Extra Virgin introduces a major new voice in this delicious tale of two sisters who find unexpected joy in the isolated village of Diano San Pietro, Italy.
How could anyone leave such a lovely place to go to rack and ruin? It looks as if no one has ever been near it for decades, its land's untended and its olive tress unkept. I want it every badly. It ought to be mine.
In 1983 a pale Annie Hawes and her equally pale sister decide to leave England for the sun-drenched olive groves of a small Italian town in Liguria. With fantasies of handsome tanned men and swimming in the sea urging them on, they sign up to graft roses-something they know nothing about, but as it is a bad year for olives, they figure they can fake a knowledge of roses for ten weeks. What they don't count on is falling in love with Italy-and with one old farmhouse in particular.
Although they quickly realize that Liguria is not Tuscany -- it is undiscovered by tourists, and its inhabitants (none of whom appear to be handsome, and none of whom seem to be under forty) have strict ideas about what young Englishwomen should and shouldn't be doing("to go swimming in seawater outside the month of July or August is even worse for your health than drinking cappuccino after twelve noon!") they simply cannot resist the charm exuded by the little town. Annie, who has never wanted to settle down anywhere, now doesn't want to leave. How will she find a way to make this old derelict farmhouse her own? What will the Ligurians think about their wild new neighbor with her strange ways staying on for good?
Extra Virgin is a wonderful memoir, written with irresistible verve and humor. Annie Hawe's adventures will captivate readers who have wondered what happens when you fall in love with a certain house, on a certain hill, near a certain village. After eighteen years living as a Ligurian, Annie tells a story that is much more realistic than nay other book on Italy, and Extra Virgin is sure to put Liguria in the minds of travelers, armchair and real alike.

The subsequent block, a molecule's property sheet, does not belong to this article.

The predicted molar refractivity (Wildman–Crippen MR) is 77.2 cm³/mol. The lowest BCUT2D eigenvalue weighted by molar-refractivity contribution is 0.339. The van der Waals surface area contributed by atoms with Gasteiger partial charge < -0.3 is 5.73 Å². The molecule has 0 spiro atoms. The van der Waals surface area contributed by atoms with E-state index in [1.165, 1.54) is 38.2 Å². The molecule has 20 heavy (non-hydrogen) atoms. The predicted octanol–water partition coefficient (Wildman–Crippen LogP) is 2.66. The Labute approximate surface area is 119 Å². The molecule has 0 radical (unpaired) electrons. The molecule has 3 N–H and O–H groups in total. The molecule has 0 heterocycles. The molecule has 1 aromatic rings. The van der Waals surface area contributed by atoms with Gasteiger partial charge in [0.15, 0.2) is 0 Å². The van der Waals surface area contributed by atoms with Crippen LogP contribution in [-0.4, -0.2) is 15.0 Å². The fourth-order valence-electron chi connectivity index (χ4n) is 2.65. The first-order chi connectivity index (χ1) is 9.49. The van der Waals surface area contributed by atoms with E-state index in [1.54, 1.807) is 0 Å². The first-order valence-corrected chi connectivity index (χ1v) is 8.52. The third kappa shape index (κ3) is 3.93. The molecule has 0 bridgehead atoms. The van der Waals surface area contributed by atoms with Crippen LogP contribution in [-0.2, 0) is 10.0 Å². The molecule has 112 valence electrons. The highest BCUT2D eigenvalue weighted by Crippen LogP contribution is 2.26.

"synopsis" may belong to another edition of this title.
Fed up with cold, foggy London and the high cost of real estate, Annie Hawes is persuaded by her sister Lucy to travel to Italy and graft roses for the winter. The sisters arrive in rural Liguria with some formal Italian, no knowledge of rose grafting, and visions of Mediterranean men and sun. What they find is a town full of hard-working, wary olive growers smack in the middle of an olive oil depression who think these two young Englishwomen are nuts. Extra Virgin tells the story of the sisters' acclimation--theirs to Liguria and Liguria to them--and how they fell in love with a crumbling farmhouse in the hills.
Annie quickly finds that though they are only two miles from the Italian Riviera, it might as well be a hundred. Liguria is an old town full of time-honored peculiarities, especially in regard to espresso consumption (never, ever, after lunch; it will close your stomach) and swimming before summertime officially starts. "Seawater at the wrong time of year is even worse for your health than coffee at the wrong time of day, and the beach is only deserted because, as far as the citizens are concerned, if you put so much as a toe into the water before June you are certain to die within the week from exposure or pneumonia or both," says Hawes. Eventually, the sisters are accepted by the townsfolk, though they find the idea of the women buying the farmhouse and running it themselves (there are 50 olive trees on the land) fantastical.
Extra Virgin draws you in to the heart of Liguria and its inhabitants. Hawes has a knack for drawing characters and especially for describing the luscious meals that they are served--and eventually learn to cook. "Lucy and I are kindly allowed to make the tomato-and-basil salad," Hawes says, "and do our best not to be offended by being complemented on how like a proper tomato-and-basil salad it is." Pour yourself an espresso (as long as it's before lunch) or a grappa (aids the digestion), and then sit down to enjoy Extra Virgin. --Dana Van NestAbout the Author:
Anne Hawes has worked for the past fifteen years as a freelance film editor. She has lived in France and Africa as well as her native England. She now lives most contentedly in Liguria, Italy.
"About this title" may belong to another edition of this title.
Book Description Harper, 2001. Hardcover. Book Condition: New. book. Bookseller Inventory # M0060198508
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